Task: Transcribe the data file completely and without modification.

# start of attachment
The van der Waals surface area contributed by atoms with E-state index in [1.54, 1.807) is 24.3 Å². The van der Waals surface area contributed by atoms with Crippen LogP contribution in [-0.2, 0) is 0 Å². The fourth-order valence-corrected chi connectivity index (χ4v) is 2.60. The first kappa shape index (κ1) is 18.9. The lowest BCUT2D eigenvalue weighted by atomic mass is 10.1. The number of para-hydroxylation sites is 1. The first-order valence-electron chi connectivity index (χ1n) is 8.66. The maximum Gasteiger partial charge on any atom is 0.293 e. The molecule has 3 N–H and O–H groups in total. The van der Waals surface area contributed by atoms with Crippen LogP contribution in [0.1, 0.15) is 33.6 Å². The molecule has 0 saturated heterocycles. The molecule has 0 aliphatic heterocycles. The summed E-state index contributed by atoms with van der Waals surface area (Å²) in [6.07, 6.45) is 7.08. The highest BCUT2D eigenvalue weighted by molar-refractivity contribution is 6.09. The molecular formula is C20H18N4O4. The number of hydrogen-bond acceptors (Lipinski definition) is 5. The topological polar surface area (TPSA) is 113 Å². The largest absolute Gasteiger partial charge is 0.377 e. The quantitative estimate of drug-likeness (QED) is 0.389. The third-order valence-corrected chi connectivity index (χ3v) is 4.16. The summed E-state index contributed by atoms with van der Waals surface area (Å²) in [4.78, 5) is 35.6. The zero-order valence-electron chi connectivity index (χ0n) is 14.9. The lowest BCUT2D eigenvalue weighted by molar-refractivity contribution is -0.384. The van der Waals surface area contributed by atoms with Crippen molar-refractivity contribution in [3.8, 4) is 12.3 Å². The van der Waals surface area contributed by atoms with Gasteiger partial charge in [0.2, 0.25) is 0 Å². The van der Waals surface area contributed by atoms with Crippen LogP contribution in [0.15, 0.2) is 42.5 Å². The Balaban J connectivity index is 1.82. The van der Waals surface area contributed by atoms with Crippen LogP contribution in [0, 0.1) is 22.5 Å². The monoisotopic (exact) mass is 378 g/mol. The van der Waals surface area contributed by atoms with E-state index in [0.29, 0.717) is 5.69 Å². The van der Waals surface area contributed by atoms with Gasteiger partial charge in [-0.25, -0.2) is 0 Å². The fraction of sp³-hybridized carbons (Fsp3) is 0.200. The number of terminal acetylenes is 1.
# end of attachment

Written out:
The van der Waals surface area contributed by atoms with E-state index in [1.54, 1.807) is 24.3 Å². The van der Waals surface area contributed by atoms with Crippen LogP contribution in [-0.2, 0) is 0 Å². The fourth-order valence-corrected chi connectivity index (χ4v) is 2.60. The first kappa shape index (κ1) is 18.9. The lowest BCUT2D eigenvalue weighted by atomic mass is 10.1. The number of para-hydroxylation sites is 1. The first-order valence-electron chi connectivity index (χ1n) is 8.66. The maximum Gasteiger partial charge on any atom is 0.293 e. The molecule has 3 N–H and O–H groups in total. The van der Waals surface area contributed by atoms with Crippen LogP contribution in [0.1, 0.15) is 33.6 Å². The molecule has 0 saturated heterocycles. The molecule has 0 aliphatic heterocycles. The summed E-state index contributed by atoms with van der Waals surface area (Å²) in [6.07, 6.45) is 7.08. The highest BCUT2D eigenvalue weighted by molar-refractivity contribution is 6.09. The molecular formula is C20H18N4O4. The number of hydrogen-bond acceptors (Lipinski definition) is 5. The topological polar surface area (TPSA) is 113 Å². The largest absolute Gasteiger partial charge is 0.377 e. The quantitative estimate of drug-likeness (QED) is 0.389. The third-order valence-corrected chi connectivity index (χ3v) is 4.16. The summed E-state index contributed by atoms with van der Waals surface area (Å²) in [4.78, 5) is 35.6. The zero-order valence-electron chi connectivity index (χ0n) is 14.9. The lowest BCUT2D eigenvalue weighted by molar-refractivity contribution is -0.384. The van der Waals surface area contributed by atoms with Crippen molar-refractivity contribution in [3.8, 4) is 12.3 Å². The van der Waals surface area contributed by atoms with Gasteiger partial charge in [0.2, 0.25) is 0 Å². The van der Waals surface area contributed by atoms with Crippen LogP contribution in [0.15, 0.2) is 42.5 Å². The Balaban J connectivity index is 1.82. The van der Waals surface area contributed by atoms with Crippen LogP contribution in [0, 0.1) is 22.5 Å². The monoisotopic (exact) mass is 378 g/mol. The van der Waals surface area contributed by atoms with E-state index in [0.29, 0.717) is 5.69 Å². The van der Waals surface area contributed by atoms with Gasteiger partial charge in [-0.25, -0.2) is 0 Å². The fraction of sp³-hybridized carbons (Fsp3) is 0.200. The number of terminal acetylenes is 1.